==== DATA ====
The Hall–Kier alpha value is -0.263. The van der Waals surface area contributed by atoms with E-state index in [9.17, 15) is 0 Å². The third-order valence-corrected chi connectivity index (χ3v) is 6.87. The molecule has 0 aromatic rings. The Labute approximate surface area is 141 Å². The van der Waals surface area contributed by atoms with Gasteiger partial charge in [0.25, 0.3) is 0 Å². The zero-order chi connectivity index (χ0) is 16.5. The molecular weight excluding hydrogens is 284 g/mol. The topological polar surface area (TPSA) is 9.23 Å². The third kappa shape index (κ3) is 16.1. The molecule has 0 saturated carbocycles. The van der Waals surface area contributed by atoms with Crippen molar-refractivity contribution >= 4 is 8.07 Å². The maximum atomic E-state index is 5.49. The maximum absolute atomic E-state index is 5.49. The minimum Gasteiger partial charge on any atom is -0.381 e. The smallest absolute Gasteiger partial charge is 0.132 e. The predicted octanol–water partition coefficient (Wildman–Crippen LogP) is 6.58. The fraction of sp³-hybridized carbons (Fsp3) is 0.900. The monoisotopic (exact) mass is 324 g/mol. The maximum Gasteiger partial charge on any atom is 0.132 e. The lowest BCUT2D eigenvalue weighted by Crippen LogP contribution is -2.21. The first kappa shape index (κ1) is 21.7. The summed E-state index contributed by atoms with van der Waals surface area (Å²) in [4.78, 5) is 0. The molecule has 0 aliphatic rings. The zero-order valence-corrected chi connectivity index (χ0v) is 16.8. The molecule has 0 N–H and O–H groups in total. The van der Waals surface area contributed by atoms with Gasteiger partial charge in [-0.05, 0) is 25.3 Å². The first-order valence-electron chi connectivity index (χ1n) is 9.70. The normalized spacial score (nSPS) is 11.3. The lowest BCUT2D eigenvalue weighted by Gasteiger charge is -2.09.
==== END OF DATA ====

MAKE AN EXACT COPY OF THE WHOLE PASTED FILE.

The Hall–Kier alpha value is -0.263. The van der Waals surface area contributed by atoms with E-state index in [9.17, 15) is 0 Å². The third-order valence-corrected chi connectivity index (χ3v) is 6.87. The molecule has 0 aromatic rings. The Labute approximate surface area is 141 Å². The van der Waals surface area contributed by atoms with Gasteiger partial charge in [0.25, 0.3) is 0 Å². The zero-order chi connectivity index (χ0) is 16.5. The molecular weight excluding hydrogens is 284 g/mol. The topological polar surface area (TPSA) is 9.23 Å². The third kappa shape index (κ3) is 16.1. The molecule has 0 saturated carbocycles. The van der Waals surface area contributed by atoms with Crippen molar-refractivity contribution >= 4 is 8.07 Å². The maximum atomic E-state index is 5.49. The maximum absolute atomic E-state index is 5.49. The minimum Gasteiger partial charge on any atom is -0.381 e. The smallest absolute Gasteiger partial charge is 0.132 e. The predicted octanol–water partition coefficient (Wildman–Crippen LogP) is 6.58. The fraction of sp³-hybridized carbons (Fsp3) is 0.900. The monoisotopic (exact) mass is 324 g/mol. The maximum Gasteiger partial charge on any atom is 0.132 e. The lowest BCUT2D eigenvalue weighted by Crippen LogP contribution is -2.21. The first kappa shape index (κ1) is 21.7. The summed E-state index contributed by atoms with van der Waals surface area (Å²) in [4.78, 5) is 0. The molecule has 0 aliphatic rings. The zero-order valence-corrected chi connectivity index (χ0v) is 16.8. The molecule has 0 N–H and O–H groups in total. The van der Waals surface area contributed by atoms with Gasteiger partial charge in [-0.05, 0) is 25.3 Å². The first-order valence-electron chi connectivity index (χ1n) is 9.70. The normalized spacial score (nSPS) is 11.3. The lowest BCUT2D eigenvalue weighted by Gasteiger charge is -2.09.